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Toth faces uncertain future with hopefulness

POULSBO — At first glance, and even at second glance, Charlie Toth appears to be every bit of your typical middle-aged business professional. But he’s not.

His apparent normalcy belies a hidden struggle.

Toth has been living with an inoperable brain tumor for more than two years and an experimental drug has only stabilized the mass — but soon that medication will be gone.

“The FDA has only approved it for 24 months of use and I’ve got two more months to go,” he said matter-of-factly. “After that, who knows?”

While brain tumor treatments have improved dramatically since he was diagnosed in 2002, the size and location of his tumor leave him with no other treatment options, Toth said.

“My tumor’s too big and it’s in the center of my brain between the two hemispheres, so they can’t operate,” he remarked as he pulled up a recent MRI on his cell phone.

Instead of solely focusing on the tumor, Toth said he has made every effort to live as normal a life as possible.

“It was frustrating at first because I had to be seizure-free for six months before I could drive again and the slightest twitch would start the calendar all over again,” Toth explained.

After about a year, the twitch in his left arm subsided enough to allow him to return to the road, he said, noting, “It was great finally being able to get out of the house and start doing things again.”

While his lifestyle appears to be restored to his pre-tumor days, subtle changes have been made in his daily routine, he said.

“My short-term memory is not what it used to be, so I’m constantly having to write things down and that’s been frustrating,” he remarked.

Other than that inconvenience, living with the tumor hasn’t had too drastic an effect on his life, he said.

“I’m more appreciative of the things I have than I was before the tumor was discovered, and I’d have to say I’m a pretty lucky guy,” Toth commented. “My family’s been great and they’ve done everything possible to support me.”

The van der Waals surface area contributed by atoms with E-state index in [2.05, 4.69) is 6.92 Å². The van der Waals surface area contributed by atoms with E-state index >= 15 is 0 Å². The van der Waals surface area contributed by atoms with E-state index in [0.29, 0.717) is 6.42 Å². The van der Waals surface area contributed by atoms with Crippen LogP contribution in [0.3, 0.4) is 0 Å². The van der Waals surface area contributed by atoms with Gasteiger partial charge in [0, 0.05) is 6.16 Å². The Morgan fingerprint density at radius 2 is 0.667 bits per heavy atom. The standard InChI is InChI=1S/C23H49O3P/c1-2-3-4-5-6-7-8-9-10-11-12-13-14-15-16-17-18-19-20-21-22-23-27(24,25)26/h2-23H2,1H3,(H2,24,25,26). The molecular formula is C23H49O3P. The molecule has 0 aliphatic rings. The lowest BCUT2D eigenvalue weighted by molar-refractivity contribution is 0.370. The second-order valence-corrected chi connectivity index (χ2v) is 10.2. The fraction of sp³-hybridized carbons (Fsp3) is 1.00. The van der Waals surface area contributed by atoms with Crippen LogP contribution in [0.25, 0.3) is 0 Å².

One of his biggest supporters has been his sister, Jennifer Henning, who is riding in this weekend’s Seattle-to-Portland Bicycle Classic in honor of her brother.

“Charlie’s a wonderful person and he’s always been laid back, compassionate and put others before himself,” Henning explained.

Toth is the only boy in a family of five with strong ties that have grown stronger because of the tumor, she said.

“We’ve always been a close family but we’ve definitely grown stronger because of this,” Henning said.

Even though Toth is battling his own health issues, he still finds time to visit the cancer ward at Children’s Hospital in Seattle every week, which is a testament to his willingness to help others, she remarked.

This year marks the seventh time Henning has made the trek from Seattle to Portland and riding for her brother brings an added sense of purpose to this year’s ride, Henning said.

“I’m riding for Charlie this year and he will be with me in spirit throughout the ride, even if he can’t be in Portland on Sunday,” she added.

Through her efforts, Henning hopes to give brain tumor research an added boost that could lead to new treatments, which could ultimately benefit her brother.

“Hopefully he stays stable for quite some time, and if it doesn’t shrink, hopefully it won’t grow bigger,” she said. “We hope to have him around for a very long time.”

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